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CIA in Iran, Anglo-American (AJAX), CIA & British MI6, Dr. Mohammad Mosadegh, Kermit Roosevelt and General Fazlollah Zahedi
Dr. Mohammad Mossadegh and the Shah's
coup d'état in 1953

By the summer of 1953, the British and American governments initiated a joint Anglo-American plan for the covert overthrow of Dr. Mohammad Mossadegh, the Prime Minister of Iran. The plan called Operation AJAX with Kermit Roosevelt, the CIA Mideast Agent in charge (a grandson of Theodore Roosevelt and a distant cousin of Franklin Delano Roosevelt). "So this is how we will get rid of the madman Mossadeq in Iran" announced John Foster Dulles to a group of top Washington policy makers in June 1953. The U.S. Secretary of State held in his hand a plan of operation to overthrow the Prime Minister of Iran. There was scarcely any discussions amongst the high powered men in the room, no probing questions and no legal or ethical issues raised.

- The New York Times, 05/29/1997, "The CIA destroyed files on 1953 Iran coup d'état"
- The New York Times, 04/16/2000, "The CIA in Iran"

- The New York Times (web-site), 06/18/2000, "Overthrow of premier Mossadeq of Iran"

The decision was made in June 1953 to replace Dr. Mohammad Mossadegh with General Fazlollah Zahedi; one of those arrested in February 1953 on charges of plotting to overthrow the nationalist government. Kermit Roosevelt, the CIA Mideast Agent, traveled secretly to Iran to coordinate the Operation AJAX with the Shah and the Iranian military, which was led by General Fazlollah Zahedi.

In accordance with the plan, on August 16, 1953, the Shah violated the Iran's Monarchy Constitution and dismissed Dr. Mossadegh and his nationalist cabinet without the parliament's approval and appointed General Fazlollah Zahedi as the new Prime Minister. The chief of the Royal Guards, Colonel Nematollah Nassiri, served Dr. Mossadegh with a formal dismissal notice. In addition, he was ordered to occupy Dr. Mossadegh's house by the Royal troops and hold him in his house until further instructions, but the Prime Minister's guards forced them to quit.

The coup d'état was publicized and caused major disappointment and dissatisfaction amongst the people throughout the country. In a matter of hours, massive rioting erupted in Iran in wide support of Dr. Mossadegh; and the Shah fled to Italy. The people's protest and demonstration continued for two days and led to pull down the statues of the Shah and his father all over the country.

On August 19th, 1953, the British Intelligence Service (MI6) and the United States Central Intelligence Agency (CIA), engineered to perform the next phase of their plan against the Iranian national government of Dr. Mossadegh. On that tragic day, a group of tanks led by General Fazlollah Zahedi moved through Tehran and surrounded Dr. Mossadegh's residence. The forces behind the coup d'état also managed to pull a large number of bribed hooligans into the streets to rally against Dr. Mossadegh. Finally the army and police forces let the mob reach the Prime Minister's residence and after hours of bombarding and fighting a bloody battle with the small group of Dr. Mossadegh's loyal guards, they entered the house and after plundering it, they burned it down. In a matter of hours Dr. Mossadegh and his top cabinet leaders surrendered themselves to the coup d'état Prime Minister, General Fazlollah Zahedi, and the Shah flew back to Iran, as a U.S. puppet.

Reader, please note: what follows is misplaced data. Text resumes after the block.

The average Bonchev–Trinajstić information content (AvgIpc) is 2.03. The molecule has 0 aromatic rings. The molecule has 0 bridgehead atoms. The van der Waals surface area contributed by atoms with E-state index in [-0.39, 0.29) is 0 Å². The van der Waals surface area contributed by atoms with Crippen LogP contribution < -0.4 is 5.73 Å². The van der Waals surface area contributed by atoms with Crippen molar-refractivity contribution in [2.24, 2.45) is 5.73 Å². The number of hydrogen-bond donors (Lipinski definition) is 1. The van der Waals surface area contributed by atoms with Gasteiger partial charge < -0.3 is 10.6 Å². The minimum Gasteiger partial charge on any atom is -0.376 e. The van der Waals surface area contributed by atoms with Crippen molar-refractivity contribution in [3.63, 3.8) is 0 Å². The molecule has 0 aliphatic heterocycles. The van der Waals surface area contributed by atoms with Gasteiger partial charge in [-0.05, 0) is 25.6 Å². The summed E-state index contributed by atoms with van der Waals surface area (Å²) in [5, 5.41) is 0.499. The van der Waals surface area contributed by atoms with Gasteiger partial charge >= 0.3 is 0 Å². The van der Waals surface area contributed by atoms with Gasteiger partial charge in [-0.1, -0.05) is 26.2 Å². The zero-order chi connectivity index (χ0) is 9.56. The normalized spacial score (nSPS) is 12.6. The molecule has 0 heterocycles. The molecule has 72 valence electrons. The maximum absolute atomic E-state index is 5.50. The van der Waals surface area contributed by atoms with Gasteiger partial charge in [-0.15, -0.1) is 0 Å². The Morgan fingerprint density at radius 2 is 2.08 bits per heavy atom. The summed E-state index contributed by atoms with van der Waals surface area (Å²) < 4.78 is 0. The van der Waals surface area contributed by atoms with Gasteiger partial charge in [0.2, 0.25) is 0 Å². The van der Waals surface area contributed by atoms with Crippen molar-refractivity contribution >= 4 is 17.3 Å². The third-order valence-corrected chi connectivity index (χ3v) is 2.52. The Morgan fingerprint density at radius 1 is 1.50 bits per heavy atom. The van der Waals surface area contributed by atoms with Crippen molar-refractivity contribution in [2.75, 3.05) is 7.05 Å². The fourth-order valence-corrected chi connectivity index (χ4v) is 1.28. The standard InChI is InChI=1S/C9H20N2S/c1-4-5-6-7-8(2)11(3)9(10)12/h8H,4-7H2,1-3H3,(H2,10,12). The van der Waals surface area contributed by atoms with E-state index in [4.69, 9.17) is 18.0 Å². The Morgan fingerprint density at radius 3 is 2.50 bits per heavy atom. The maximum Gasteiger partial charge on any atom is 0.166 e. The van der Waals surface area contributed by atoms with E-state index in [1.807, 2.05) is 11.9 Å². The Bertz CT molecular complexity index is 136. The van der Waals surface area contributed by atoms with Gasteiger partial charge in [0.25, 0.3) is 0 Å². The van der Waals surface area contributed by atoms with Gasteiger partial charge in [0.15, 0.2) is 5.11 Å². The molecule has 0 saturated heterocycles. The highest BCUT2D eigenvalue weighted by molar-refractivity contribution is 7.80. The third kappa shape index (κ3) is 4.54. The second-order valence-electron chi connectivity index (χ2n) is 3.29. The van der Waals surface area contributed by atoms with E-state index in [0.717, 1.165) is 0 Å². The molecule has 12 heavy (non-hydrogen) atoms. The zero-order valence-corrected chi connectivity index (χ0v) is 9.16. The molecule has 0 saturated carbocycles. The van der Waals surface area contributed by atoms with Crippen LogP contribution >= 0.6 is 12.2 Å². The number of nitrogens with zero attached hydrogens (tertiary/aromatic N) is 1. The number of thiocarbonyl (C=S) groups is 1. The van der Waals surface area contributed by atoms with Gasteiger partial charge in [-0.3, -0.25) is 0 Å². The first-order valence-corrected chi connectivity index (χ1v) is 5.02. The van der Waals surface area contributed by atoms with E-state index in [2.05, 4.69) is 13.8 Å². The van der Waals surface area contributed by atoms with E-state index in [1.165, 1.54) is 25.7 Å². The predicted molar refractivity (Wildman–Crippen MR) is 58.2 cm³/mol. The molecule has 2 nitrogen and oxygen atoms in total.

The coup d'état makers (the Shah's troops) carrying the portrait of the Shah, August 19, 1953 The coup d'état makers (the Shah's troops)
carrying the portrait of the Shah, August 19, 1953
The Shah's troops at the looting of Dr. Mossadegh's house, August 19th, 1953 The Shah's troops at the looting of
Dr. Mossadegh's house, August 19th, 1953
Dr. Mossadegh's trail in the Shah's military court Dr. Mohammad Mossadegh in trial by the Shah, 1953

On August 19th, 1953 (28th day of Mordad 1332, Persian calendar); the Shah's dictatorship restored. "I owe my throne to the God, my people, my army and to you", the Shah reportedly told the CIA Mideast Agent, Kermit Roosevelt.

Dr. Mossadegh remains a figure of tremendous stature in the history of modern Iran. As an individual he had a reputation for honesty, integrity, and sincerity. He strongly opposed British and, later, American influence in Iran. He was an eloquent, impassioned orator, and his speeches are still widely read in Iran.

Dr. Mossadegh under house arrest, 1963 Dr. Mossadegh under house arrest, 1963 Dr. Mossadegh's tomb in Ahmad-Abad, Iran Dr. Mossadegh's tomb in one of the rooms of his residence in Ahmad-Abad

During Dr. Mossadegh's trial in the Shah's military court, he publicized the secrets of two military coup d'état attempts against his government. He was sentenced to three years imprisonment; thereafter he was transferred to his country house in Ahmad-Abad at the age of 74 and lived there under house arrest until his death. On March 4, 1967, Dr. Mossadegh died of cancer at the age of 84. His body was buried in one of the rooms of his residence. He was survived by 2 sons and 3 daughters.

The Iranian people never forgave the Shah for the 1953 illegitimate and bloody coup d'état against the Iranian national hero, Dr. Mohammad Mossadegh and his nationalist cabinet. The Iranian people deeply suffered under the Shah's dictatorship, corruption, phony elections, heavy censorship on the public media, torture and execution of thousands of dissenters until the 1979 Revolution.

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